Twilight of the Clowns by David Raffin
(the whole short story is about 9 pages, the e-book is 160 pages)
“My father was a Clown, and his father was a Clown, and his father before him,” Bongo exclaimed as he balanced atop a snooker table.
“Preach on brother,” shouted a short Clown named Lefty. “We be a dying breed.”
Sure enough, we were a rare sight.
We were all there that day: Bongo, Lefty, Slappy, Pogo, Happy, Smiley, myself, Peterson, and the rest.
My name is Klinko. I had joined the circus at the age of sixteen, when I ran away from home to pursue my dream. It was a wild life; tramping around from town to town, eking out a living. Well, the last seven or eight years have been hard, sure; but when I got into the business fifteen years ago, the Clown was still the envy of every man. A lot of guys got into Clowning back then. Why, in the heyday about every fourth person was a Clown. Most everyone else was in some sort of a circus-based industry- even if it was only concessions. Back then, even the corner grocer knew it was to the glorious Clown that he owed his living. The circus was the gravy train; a bit of stability in the rough and tumble of life. And the Clown? He was the King! Long may he reign!
But people don’t come to the circus like they used to. Bongo says the people just don’t believe nowadays.
“They would rather be stockbrokers and car salesman,” he would often say. “They got no soul. They just hurry, hurry, hurry- chasing after the next dollar. They got no time for fun. Why, we even have trouble keeping the few circuses that are left in carnival barkers, and you know what a glory job that used to be.”
I knew it well. President? Hell, if a boy could grow up to be a carnival barker, be that he were lacking in the Clowning sciences, he would really know he had made it. Barkers got all the chicks. A fast mouth, a sense of spectacle, and a fiery spirit and you were on top of the world. You didn’t make as much money as a Clown, sure; but for a guy with a poor sense of balance or an allergy to base-white it was as close as you got. And it was nothing to sneeze at, neither. Not everyone was made to be a Clown, after all. It was a gift. Hell, give a guy the smell of the greasepaint (mixed with fresh popcorn and elephant manure, of course) and any sane man is in seventh heaven.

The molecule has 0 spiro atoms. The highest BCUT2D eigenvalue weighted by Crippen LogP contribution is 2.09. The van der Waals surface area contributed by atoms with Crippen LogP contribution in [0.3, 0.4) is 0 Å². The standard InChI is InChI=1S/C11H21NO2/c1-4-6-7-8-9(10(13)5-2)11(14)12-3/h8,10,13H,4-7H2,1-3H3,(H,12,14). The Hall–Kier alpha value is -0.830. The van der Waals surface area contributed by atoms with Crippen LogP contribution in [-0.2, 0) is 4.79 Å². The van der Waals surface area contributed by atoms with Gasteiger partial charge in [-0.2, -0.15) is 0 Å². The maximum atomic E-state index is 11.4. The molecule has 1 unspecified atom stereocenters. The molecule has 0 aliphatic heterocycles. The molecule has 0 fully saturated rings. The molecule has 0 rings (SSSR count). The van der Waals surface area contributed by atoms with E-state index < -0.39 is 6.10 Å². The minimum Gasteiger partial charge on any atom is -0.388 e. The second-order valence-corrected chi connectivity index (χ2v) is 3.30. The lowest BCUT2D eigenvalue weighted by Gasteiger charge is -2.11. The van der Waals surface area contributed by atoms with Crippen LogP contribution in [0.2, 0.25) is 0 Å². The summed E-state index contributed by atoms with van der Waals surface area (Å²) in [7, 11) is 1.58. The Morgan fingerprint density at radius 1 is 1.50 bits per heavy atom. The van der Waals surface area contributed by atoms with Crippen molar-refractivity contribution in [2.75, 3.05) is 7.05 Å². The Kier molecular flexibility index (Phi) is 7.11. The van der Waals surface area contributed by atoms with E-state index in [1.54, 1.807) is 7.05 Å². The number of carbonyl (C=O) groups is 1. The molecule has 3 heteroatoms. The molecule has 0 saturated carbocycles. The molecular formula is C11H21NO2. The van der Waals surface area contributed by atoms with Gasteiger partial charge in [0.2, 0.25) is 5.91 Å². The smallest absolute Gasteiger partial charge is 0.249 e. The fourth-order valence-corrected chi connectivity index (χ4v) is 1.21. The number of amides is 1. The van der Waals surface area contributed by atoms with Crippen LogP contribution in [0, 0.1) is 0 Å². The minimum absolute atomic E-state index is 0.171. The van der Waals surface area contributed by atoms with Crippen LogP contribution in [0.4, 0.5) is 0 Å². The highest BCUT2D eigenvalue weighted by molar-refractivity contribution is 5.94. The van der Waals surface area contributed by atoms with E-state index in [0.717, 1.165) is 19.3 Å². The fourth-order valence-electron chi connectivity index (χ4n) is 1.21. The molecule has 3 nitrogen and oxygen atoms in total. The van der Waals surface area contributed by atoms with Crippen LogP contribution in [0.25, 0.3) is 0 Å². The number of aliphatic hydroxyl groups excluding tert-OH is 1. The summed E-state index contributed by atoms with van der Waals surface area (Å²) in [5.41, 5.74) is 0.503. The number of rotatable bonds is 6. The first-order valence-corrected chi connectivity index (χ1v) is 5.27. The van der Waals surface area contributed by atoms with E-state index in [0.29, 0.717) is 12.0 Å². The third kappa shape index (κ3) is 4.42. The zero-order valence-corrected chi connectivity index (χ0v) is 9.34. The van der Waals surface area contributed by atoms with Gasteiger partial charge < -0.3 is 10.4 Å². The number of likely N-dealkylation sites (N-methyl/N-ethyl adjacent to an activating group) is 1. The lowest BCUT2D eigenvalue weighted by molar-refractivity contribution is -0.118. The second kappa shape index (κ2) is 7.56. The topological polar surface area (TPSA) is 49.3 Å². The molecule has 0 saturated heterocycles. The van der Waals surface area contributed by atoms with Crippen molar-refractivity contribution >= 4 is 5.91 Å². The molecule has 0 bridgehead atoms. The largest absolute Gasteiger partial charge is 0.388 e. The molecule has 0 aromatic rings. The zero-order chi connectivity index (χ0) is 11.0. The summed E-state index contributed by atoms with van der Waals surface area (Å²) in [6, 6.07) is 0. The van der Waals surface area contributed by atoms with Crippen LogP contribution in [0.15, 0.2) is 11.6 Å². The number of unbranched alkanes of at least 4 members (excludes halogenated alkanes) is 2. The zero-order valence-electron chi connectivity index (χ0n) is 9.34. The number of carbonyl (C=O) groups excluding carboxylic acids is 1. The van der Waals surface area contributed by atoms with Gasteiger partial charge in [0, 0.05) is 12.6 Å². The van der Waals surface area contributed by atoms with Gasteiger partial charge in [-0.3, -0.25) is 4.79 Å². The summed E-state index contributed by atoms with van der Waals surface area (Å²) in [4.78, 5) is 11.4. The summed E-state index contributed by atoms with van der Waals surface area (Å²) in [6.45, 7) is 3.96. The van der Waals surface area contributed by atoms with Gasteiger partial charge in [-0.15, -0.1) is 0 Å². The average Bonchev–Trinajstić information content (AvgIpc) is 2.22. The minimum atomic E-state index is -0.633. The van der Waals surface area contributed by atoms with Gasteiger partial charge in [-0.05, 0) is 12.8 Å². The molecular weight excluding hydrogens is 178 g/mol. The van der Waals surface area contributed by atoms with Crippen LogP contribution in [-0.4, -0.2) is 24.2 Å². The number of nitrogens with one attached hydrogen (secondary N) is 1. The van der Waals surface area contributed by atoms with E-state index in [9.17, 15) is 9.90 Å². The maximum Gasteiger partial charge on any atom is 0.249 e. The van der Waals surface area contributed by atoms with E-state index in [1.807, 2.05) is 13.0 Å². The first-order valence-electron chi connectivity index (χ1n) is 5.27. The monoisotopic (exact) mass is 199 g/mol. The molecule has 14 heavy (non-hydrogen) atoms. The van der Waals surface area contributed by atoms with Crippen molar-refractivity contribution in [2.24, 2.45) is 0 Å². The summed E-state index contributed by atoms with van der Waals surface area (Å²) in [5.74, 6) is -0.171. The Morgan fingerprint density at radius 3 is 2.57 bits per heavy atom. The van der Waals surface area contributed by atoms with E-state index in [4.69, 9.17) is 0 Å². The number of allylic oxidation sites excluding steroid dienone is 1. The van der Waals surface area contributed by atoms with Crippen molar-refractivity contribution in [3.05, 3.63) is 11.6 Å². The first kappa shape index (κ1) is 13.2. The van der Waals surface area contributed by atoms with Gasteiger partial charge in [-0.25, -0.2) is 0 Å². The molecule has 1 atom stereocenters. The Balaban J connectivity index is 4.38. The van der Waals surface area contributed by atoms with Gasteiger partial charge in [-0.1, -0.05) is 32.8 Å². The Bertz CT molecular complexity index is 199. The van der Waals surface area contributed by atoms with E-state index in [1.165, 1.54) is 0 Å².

[so after the circus closes..]
While a lot of the guys were wallowing in their depression, Slappy and myself got on doing telegrams and parties. It was demeaning work, but it allowed us to remain professional Clowns.
This was the worst time in my life. We weren’t in high demand at the agency, who’s specialty was really strippers, and we were sent out as gags. Mind you, we were never really wanted wherever we showed up. If we were delivering a telegram we would get cursed out and have things thrown at us when we showed up at the door. More often than not we were used as process servers: delivering subpoenas, summons, and notification of lawsuit. Slappy was once severely beaten before he could sing “happy birthday.” After that we were always sent out as a pair.
We were living in a dive on sixth street when the rest of the guys were finally removed from the old circus grounds. Of course we invited them to stay with us, and so were living with twenty-two other Clowns in a one bedroom apartment with no hot water. We tried to get them on at the agency but were told that two Clowns were all that were needed, if that. The rest of the guys put out flyers advertising themselves as available for birthday parties. Birthday parties! There is nothing crueler than a child when presented with a Clown.
[eventually things really turn ugly]
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